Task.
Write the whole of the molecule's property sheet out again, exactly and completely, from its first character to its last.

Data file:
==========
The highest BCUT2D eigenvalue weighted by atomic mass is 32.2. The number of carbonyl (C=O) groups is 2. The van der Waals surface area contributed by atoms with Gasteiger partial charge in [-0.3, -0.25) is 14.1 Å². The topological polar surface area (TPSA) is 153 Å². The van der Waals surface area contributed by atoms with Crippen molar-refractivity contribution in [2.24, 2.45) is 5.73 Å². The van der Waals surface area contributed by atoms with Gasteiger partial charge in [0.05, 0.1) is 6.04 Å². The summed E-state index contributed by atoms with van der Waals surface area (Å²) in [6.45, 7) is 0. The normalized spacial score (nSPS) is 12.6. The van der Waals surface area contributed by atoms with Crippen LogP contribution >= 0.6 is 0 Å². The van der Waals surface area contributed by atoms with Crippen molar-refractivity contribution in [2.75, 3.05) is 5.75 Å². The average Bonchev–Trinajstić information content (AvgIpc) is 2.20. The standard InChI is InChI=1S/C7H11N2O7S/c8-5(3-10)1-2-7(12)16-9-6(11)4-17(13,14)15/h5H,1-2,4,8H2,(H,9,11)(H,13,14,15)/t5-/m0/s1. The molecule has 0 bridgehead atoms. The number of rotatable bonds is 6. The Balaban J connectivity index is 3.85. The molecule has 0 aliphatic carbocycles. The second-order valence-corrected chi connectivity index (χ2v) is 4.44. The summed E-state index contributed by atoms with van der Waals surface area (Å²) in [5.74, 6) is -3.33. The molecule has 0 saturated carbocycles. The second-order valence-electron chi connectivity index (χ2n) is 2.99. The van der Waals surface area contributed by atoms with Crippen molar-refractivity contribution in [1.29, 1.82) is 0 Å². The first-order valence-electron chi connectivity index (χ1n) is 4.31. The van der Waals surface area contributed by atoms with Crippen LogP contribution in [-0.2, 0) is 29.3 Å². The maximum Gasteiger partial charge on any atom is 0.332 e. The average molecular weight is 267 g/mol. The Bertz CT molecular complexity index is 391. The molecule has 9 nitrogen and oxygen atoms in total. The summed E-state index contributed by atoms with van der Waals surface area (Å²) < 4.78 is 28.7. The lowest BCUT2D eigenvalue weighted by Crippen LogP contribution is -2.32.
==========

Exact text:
The highest BCUT2D eigenvalue weighted by atomic mass is 32.2. The number of carbonyl (C=O) groups is 2. The van der Waals surface area contributed by atoms with Gasteiger partial charge in [-0.3, -0.25) is 14.1 Å². The topological polar surface area (TPSA) is 153 Å². The van der Waals surface area contributed by atoms with Crippen molar-refractivity contribution in [2.24, 2.45) is 5.73 Å². The van der Waals surface area contributed by atoms with Gasteiger partial charge in [0.05, 0.1) is 6.04 Å². The summed E-state index contributed by atoms with van der Waals surface area (Å²) in [6.45, 7) is 0. The normalized spacial score (nSPS) is 12.6. The van der Waals surface area contributed by atoms with Crippen LogP contribution >= 0.6 is 0 Å². The van der Waals surface area contributed by atoms with Crippen molar-refractivity contribution in [2.75, 3.05) is 5.75 Å². The average Bonchev–Trinajstić information content (AvgIpc) is 2.20. The standard InChI is InChI=1S/C7H11N2O7S/c8-5(3-10)1-2-7(12)16-9-6(11)4-17(13,14)15/h5H,1-2,4,8H2,(H,9,11)(H,13,14,15)/t5-/m0/s1. The molecule has 0 bridgehead atoms. The number of rotatable bonds is 6. The Balaban J connectivity index is 3.85. The molecule has 0 aliphatic carbocycles. The second-order valence-corrected chi connectivity index (χ2v) is 4.44. The summed E-state index contributed by atoms with van der Waals surface area (Å²) in [5.74, 6) is -3.33. The molecule has 0 saturated carbocycles. The second-order valence-electron chi connectivity index (χ2n) is 2.99. The van der Waals surface area contributed by atoms with Crippen molar-refractivity contribution in [1.29, 1.82) is 0 Å². The first-order valence-electron chi connectivity index (χ1n) is 4.31. The van der Waals surface area contributed by atoms with Crippen LogP contribution in [-0.2, 0) is 29.3 Å². The maximum Gasteiger partial charge on any atom is 0.332 e. The average molecular weight is 267 g/mol. The Bertz CT molecular complexity index is 391. The molecule has 9 nitrogen and oxygen atoms in total. The summed E-state index contributed by atoms with van der Waals surface area (Å²) < 4.78 is 28.7. The lowest BCUT2D eigenvalue weighted by Crippen LogP contribution is -2.32.